Motivated reasoning

Why “scout mindset” is crucial to good judgment
Julia Galef
TEDxPSU
Apr 4, 2016

tribalism

What makes a scout?
Being curious.
Being open.
Being grounded.

intrigued instead of defensive

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Motivated reasoning
https://en.wikipedia.org/wiki/Motivated_reasoning

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An information theoretical approach to prefrontal executive function.

The cascade model of cognitive control.

An information theoretical approach to prefrontal executive function.
Trends Cogn Sci. 2007 Jun;11(6):229-35.
Koechlin E, Summerfield C.
http://www.ncbi.nlm.nih.gov/pubmed/17475536
http://dx.doi.org/10.1016/j.tics.2007.04.005
slides: http://www.igi.tugraz.at/lehre/SeminarA/SS09/klampfl_A_2009.pdf

The prefrontal cortex subserves executive control–that is, the ability to select actions or thoughts in relation to internal goals.

Here, we propose a theory that draws upon concepts from information theory to describe the architecture of executive control in the lateral prefrontal cortex.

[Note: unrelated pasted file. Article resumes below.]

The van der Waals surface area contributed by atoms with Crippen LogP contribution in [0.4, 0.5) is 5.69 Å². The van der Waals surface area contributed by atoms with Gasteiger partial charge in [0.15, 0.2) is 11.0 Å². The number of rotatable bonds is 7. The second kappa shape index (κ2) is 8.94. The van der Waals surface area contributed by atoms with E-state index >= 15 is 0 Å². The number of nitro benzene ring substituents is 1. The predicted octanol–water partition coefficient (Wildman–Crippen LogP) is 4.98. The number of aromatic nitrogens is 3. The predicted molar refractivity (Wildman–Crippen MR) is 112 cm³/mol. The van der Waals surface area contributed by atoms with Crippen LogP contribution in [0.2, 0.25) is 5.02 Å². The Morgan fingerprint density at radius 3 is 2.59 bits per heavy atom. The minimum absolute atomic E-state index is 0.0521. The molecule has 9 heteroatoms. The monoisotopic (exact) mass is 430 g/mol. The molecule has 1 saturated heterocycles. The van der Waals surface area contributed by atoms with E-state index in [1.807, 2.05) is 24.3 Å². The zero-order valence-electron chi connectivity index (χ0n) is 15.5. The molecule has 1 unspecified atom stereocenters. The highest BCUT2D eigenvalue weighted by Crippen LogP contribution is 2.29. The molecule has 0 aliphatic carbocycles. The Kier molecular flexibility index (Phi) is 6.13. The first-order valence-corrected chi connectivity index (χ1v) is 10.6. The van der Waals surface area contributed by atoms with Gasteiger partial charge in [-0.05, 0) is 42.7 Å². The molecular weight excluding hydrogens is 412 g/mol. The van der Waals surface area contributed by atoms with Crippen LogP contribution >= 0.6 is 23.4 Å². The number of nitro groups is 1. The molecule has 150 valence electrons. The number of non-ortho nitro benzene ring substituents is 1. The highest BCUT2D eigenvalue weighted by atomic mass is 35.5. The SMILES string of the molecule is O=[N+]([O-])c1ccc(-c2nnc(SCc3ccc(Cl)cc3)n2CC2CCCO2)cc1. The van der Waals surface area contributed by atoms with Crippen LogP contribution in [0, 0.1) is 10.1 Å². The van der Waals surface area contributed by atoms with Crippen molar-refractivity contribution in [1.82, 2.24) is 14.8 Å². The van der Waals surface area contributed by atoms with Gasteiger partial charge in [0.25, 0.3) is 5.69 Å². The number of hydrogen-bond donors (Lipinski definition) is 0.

Supported by evidence from brain imaging in human subjects, the model proposes that action selection is guided by hierarchically ordered control signals, processed in a network of brain regions organized along the anterior-posterior axis of the lateral prefrontal cortex.
The theory clarifies how executive control can operate as a unitary function, despite the requirement that information be integrated across multiple distinct, functionally specialized prefrontal regions.

cited by:
https://franzcalvo.wordpress.com/2014/07/14/two-principles-of-organization-in-the-prefrontal-cortex

Google: Cited by 383

Orbitofrontal cortex and decision-making

Cross-species studies of orbitofrontal cortex and value-based decision-making
Jonathan D Wallis
Nature Neuroscience  15, 13–19 (2012)
http://www.nature.com/neuro/journal/v15/n1/full/nn.2956.html

Recent work has emphasized the role that orbitofrontal cortex (OFC) has in value-based decision-making.

However, it is also clear that a number of discrepancies have arisen when comparing the findings from animal models to those from humans. Here, we examine several possibilities that might explain these discrepancies, including anatomical difference between species, the behavioral tasks used to probe decision-making and the methodologies used to assess neural function.
Understanding how these differences affect the interpretation of experimental results will help us to better integrate future results from animal models.
This will enable us to fully realize the benefits of using multiple approaches to understand OFC function.